Sunday, January 15, 2017

January 15

Genesis 31:17-32:12; Matthew 10:26-11:6; Psalm 13:1-6; Proverbs 3:16-18

The Statue of Liberty.  The Eiffel Tower.  The Taj Mahal.  The Great Wall of China.
They are all symbols, markers.  They are witnesses to a time or a faith or a dynasty or a nation, built to last through time and to be a reminder of the initial reason for their creation.  They are meant to cause people to remember and to act accordingly.  

In Genesis 31:44-52, Laban and Jacob build just such a memorial.  Jegar Sahadutha (Aramaic) and Galeed (Hebrew) both mean "witness heap."  This group of stones and pillar served as the evidence of the agreement the men make, sealing their pact of honorable behavior and peace.  The new name of the place reveals the new significance of the place.  

Just verses later, Jacob encounters the angels of God again and names the place Mahanaim ("two camps"), acknowledging once again the presence of God (Gen. 32:1-2).  Earlier, we saw Jacob build a pillar and rename Luz to Bethel to give voice to his vision of the house of God (Gen. 28:1-22).  And we'll continue to see God's people use names and stones as ways of remembering God's work and presence in their lives.

I struggle with remembering God's goodness and faithfulness.  It's so easy for me to forget, to doubt.  I've often considered setting up a pile of stones, or installing a mezuzah (a parchment attached to Jewish homes as a way of reminding them of their connection to God and their heritage), or even getting a tattoo - something that would be an on-going reminder of who I am in Christ.  I hate forgetting, and yet I desperately need help remembering!  I haven't acted on these impulses because I realize that any of these physical witnesses would do the job only temporarily.  Much like my wedding and engagement rings, they'll be a remarkable memory-goad for a time, but then familiarity and constant exposure will numb the prompting.  The significance of the symbol isn't lost, but its ability to spark memory is diminished.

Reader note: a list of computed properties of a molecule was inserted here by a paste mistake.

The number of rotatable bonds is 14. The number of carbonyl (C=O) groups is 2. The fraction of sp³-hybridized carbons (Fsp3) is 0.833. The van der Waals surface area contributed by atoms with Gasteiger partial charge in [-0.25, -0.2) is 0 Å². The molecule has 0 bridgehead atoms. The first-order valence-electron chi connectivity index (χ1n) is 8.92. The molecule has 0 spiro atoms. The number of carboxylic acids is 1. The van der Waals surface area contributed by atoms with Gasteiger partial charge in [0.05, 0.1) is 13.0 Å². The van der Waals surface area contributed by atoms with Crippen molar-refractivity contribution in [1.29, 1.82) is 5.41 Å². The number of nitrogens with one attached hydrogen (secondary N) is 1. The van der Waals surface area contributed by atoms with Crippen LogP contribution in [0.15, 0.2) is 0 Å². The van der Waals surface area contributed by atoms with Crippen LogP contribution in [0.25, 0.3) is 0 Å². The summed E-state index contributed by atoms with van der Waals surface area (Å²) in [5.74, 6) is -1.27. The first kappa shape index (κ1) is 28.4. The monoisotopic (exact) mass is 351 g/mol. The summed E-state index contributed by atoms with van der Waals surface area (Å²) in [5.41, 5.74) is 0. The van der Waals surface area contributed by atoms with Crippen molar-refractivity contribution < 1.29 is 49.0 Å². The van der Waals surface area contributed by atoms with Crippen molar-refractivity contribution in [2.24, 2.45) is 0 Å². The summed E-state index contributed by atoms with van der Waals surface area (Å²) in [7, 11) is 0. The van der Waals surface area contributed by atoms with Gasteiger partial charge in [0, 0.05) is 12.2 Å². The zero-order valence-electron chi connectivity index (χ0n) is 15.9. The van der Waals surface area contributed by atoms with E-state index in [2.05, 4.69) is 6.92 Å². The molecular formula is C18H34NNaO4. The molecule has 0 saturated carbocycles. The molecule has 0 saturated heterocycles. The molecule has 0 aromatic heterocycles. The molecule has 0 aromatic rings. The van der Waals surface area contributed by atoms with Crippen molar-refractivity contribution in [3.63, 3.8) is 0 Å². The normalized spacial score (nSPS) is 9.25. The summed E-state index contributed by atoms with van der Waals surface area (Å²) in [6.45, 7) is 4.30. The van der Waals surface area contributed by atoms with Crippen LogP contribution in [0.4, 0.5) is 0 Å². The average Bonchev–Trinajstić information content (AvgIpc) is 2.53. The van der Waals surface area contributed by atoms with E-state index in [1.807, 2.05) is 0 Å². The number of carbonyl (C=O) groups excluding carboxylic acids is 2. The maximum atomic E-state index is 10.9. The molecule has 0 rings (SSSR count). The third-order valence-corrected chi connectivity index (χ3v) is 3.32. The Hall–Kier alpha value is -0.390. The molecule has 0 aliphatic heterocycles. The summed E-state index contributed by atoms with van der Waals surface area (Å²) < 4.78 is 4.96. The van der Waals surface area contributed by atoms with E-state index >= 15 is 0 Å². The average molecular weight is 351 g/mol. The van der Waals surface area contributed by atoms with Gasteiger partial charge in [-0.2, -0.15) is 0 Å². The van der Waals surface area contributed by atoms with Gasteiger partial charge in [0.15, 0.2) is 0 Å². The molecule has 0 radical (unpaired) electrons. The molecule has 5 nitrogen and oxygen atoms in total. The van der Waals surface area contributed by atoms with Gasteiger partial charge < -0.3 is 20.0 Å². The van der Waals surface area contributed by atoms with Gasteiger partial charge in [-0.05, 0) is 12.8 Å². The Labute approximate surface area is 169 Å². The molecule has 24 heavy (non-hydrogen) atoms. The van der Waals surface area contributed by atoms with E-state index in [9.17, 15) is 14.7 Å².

Perhaps an answer for my faltering memory isn't something physical.  Perhaps Jesus' response to John's disciples in Matthew 11:5 is a better place to look for reminders. "The blind receive sight, the lame walk, those who have leprosy are cured, the deaf hear, the dead are raised, and the good news is preached to the poor."  These are the markers of God's on-going presence and activity - the change from brokenness to health.  I can look at the blind pride in my own life turn to humbling sight; I can notice the deadness of adulterous relationships raised to new life because of Jesus; I can hear the good news preached to me ("the poor") through Scripture.  While tangible monuments might lose their power, these more-intangible witness heaps remind me of the work of God going on all the time, all around me.  God is good, and I have proof, and perhaps these "pillars" will help me remember just a little bit longer.

- Sarah Marsh

How did God speak to you in Scripture today? Click here to share your reflections on God's word or read past posts. We'd love to hear from you. 

1 comment:

  1. Thank you, Sarah. You're a good preacher, sister.... I mean, daughter.
    And how about a few "amens" chiming in from you, our dear, but unseen, readers.
    Reading the OYB with you is a joy!